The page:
Building Keystone hits the accelerator on global warming

The planet is heating up. Since 2000, we've experienced 16 of the 17 hottest years on record and this past year was the hottest. Scientists say there’s a limit to how much carbon we can add to the atmosphere before global warming spirals out of control. We’re starting to bend the curve of rising emissions, but not quickly enough.

In other words, we have to put the brakes on global warming pollution. Building Keystone puts our foot on the accelerator.

Specifically, building Keystone XL would add 27.4 million metric tons of carbon pollution to our atmosphere every year. That's the equivalent of putting another 5.7 million cars on the road. 

Tar Sands Oil Field

A threat to America’s heartland and the great boreal forests

While burning this oil would heat up the planet, it’s not the only reason building Keystone is a bad idea. Pumping it through the U.S. would threaten America's water. The 1,700 mile pipeline would cross 1,073 rivers, lakes and streams as well as one of the world’s largest and most important aquifers, the Ogallala, the irrigation source of America's agricultural heartland. We’ve seen what happens when tar sands pipelines spill, and it ain’t pretty. A 2011 tar sands pipeline blowout contaminated 38 miles of Michigan’s Kalamazoo River — the cleanup cost more than a billion dollars and it still isn’t done yet.

Kalamazoo River Oil Spill 

Beyond our borders, but still on our planet, extracting the oil from the Canadian tar sands will further damage the great boreal forest that spans much of Northern Canada, converting what was once pristine wildlife habitat into an apocalyptic landscape of mines, roads and waste pits so large they can be seen from space.

Boreal Forest in Canada

Our shared victory is in jeopardy

We've been here before. As part of a coalition of ranchers, farmers, Native Americans and others, we spent years working to stop the Keystone XL pipeline. In 2015, President Obama rejected the Keystone XL. President Trump's executive order once again puts Keystone XL on a fast track to construction. He also signed an order advancing the Dakota Access pipeline.

No one thought we could stop the pipeline the first time. The oil industry promised jobs and cheaper oil. That's a tough argument to beat -- even though the facts didn't back it up.

But together with our allies, we made a strong moral case for action -- and we won. Our challenge this time is even greater, and we need to be able to count on you.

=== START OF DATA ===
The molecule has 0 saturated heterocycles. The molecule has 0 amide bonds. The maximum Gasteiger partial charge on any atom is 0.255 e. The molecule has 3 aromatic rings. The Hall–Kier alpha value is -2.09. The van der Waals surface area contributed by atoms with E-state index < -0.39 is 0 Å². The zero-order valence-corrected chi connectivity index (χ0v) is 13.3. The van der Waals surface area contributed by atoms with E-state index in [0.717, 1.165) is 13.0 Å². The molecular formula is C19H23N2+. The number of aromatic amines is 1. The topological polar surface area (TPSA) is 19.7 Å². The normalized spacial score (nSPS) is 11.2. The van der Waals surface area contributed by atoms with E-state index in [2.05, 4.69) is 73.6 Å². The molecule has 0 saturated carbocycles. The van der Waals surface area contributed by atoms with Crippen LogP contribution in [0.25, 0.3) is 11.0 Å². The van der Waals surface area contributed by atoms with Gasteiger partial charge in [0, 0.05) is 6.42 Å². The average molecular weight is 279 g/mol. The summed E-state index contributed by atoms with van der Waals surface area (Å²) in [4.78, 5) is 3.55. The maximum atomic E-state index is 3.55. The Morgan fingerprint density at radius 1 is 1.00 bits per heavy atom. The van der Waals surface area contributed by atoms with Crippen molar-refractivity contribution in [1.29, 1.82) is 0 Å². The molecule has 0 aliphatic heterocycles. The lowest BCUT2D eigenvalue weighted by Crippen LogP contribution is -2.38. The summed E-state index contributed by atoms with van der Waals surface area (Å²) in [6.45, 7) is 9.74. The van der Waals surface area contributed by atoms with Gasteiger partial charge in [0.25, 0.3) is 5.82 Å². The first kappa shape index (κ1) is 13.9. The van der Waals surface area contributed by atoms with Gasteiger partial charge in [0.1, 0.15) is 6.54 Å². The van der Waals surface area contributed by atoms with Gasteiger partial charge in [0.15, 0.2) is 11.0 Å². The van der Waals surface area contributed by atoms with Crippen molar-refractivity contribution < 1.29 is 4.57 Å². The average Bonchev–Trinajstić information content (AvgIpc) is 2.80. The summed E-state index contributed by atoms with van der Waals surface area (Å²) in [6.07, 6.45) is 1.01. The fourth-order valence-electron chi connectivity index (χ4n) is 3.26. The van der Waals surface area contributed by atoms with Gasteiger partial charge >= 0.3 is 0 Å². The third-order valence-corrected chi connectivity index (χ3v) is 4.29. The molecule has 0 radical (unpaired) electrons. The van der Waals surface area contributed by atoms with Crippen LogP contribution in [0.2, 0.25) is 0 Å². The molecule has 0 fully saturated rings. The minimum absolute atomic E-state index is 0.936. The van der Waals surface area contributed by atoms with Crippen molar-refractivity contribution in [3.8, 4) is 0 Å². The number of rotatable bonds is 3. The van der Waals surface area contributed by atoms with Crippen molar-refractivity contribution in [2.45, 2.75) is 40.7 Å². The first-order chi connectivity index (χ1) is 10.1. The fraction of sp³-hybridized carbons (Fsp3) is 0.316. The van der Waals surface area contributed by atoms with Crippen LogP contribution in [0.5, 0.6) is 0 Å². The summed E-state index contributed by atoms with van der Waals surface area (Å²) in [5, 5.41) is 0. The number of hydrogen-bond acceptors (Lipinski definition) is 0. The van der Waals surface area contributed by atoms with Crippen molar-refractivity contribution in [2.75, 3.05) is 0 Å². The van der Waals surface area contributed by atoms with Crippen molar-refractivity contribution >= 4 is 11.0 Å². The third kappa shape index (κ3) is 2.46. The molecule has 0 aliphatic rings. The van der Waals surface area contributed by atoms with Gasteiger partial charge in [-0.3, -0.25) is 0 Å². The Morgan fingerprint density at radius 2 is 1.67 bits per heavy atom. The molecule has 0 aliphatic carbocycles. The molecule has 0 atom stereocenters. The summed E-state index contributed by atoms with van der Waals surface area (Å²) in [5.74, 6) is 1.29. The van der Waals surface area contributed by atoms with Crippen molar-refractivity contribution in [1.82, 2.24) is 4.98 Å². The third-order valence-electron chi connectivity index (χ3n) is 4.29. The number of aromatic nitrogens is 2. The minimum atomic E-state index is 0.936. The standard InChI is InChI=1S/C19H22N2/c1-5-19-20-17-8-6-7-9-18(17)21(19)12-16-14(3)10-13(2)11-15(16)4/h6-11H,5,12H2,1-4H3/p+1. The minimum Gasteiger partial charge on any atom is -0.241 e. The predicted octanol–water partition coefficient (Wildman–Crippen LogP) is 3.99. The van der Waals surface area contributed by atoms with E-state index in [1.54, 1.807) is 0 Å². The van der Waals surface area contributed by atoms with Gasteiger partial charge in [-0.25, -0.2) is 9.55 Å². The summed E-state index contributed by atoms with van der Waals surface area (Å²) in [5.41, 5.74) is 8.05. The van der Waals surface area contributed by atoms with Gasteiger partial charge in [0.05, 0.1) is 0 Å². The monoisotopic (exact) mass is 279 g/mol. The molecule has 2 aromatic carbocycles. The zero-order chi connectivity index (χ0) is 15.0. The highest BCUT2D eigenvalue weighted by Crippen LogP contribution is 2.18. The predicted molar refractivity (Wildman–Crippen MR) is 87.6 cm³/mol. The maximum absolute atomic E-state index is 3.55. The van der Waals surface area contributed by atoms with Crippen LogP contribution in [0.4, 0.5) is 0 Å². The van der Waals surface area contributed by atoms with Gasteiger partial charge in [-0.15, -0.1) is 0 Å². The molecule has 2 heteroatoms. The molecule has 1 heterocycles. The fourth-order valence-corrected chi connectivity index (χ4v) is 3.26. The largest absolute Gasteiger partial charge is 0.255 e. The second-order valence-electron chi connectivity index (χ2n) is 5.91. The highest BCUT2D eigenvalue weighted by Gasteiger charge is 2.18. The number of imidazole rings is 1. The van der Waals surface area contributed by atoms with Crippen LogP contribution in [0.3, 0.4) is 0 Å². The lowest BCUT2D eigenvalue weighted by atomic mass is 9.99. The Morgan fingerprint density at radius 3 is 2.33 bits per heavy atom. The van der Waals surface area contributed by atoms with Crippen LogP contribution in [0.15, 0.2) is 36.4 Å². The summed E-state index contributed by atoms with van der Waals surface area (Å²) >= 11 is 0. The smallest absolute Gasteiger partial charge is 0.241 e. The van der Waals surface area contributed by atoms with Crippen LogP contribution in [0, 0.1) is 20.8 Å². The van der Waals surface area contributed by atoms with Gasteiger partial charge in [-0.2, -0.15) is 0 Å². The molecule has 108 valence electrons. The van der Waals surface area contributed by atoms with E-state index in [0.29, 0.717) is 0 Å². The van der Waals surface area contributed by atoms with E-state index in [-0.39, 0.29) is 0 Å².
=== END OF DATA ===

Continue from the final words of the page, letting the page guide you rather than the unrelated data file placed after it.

Campaign Updates

Report | Environment North Carolina

NC small businesses challenge Hagan, Burr to stand with EPA on clean air standards

Being able to innovate is an essential characteristic for a small business owner such as myself. I make an effort to keep up with new technologies and opportunities that might help my business run more efficiently and effectively, and maybe even help me grow. That’s why clean and renewable energy is important to me, and should be for our nation. Carbon pollution and energy efficiency standards help drive innovation and create market opportunities for small businesses, and they’re a key component to progressing toward a clean energy economy and to creating jobs.

> Keep Reading
News Release | Environment North Carolina

NC small businesses challenge Hagan, Burr to stand with EPA on clean air standards

RALEIGH, N.C. -- Nearly 100 North Carolina small business leaders are urging Congress to usher in a new era of American innovation with policies that limit carbon pollution and increase energy efficiency.

In an open letter Thursday, 95 North Carolina entrepreneurs called on Senators Richard Burr and Kay Hagan to support the Environmental Protection Agency’s standards for limiting carbon emissions from new coal-fired power plants, despite the attempts of several lawmakers to repeal EPA’s authority to regulate those emissions – a move that would undermine the Clean Air Act.

> Keep Reading
News Release | Environment North Carolina

Three of America’s fifty dirtiest power plants, including the Marshall Plant, call North Carolina home

Charlotte, NC – On the heels of recent flooding in Charlotte and throughout the state, a new report from Environment North Carolina Research & Policy Center ranks power plants across the country for carbon pollution, a leading cause of global warming. Three of the nation’s 50 dirtiest power plants, including the Marshall Plant just north of Charlotte, are located in North Carolina, according to the study. Overall, power plants are the state’s largest single source of the pollution that has been linked to extreme weather like droughts, more intense hurricanes, and flooding.

> Keep Reading
Report | Environment North Carolina Research and Policy Center

America's Dirtiest Power Plants

Global warming is one of the most profound threats of our time, and we’re already starting to feel the impacts – especially when it comes to extreme weather. From Hurricane Sandy to devastating droughts and deadly heat waves, extreme weather events threaten our safety, our health and our environment, and scientists predict things will only get worse for future generations unless we cut the dangerous global warming pollution that is fueling the problem.

> Keep Reading
News Release | Environment North Carolina

President Obama’s Climate Plan a Clear Victory for North Carolina, Future Generations

Raleigh, NC– Today, President Obama announced a climate plan that will set limits on carbon pollution from power plants, advance energy efficiency and increase the nation’s commitment to renewable energy. With over half of the counties in North Carolina facing higher risks of water shortages by mid-century because of climate change, the president’s plan to address global warming was loudly applauded by Environment North Carolina and local leaders.

> Keep Reading

Pages

View AllRSS Feed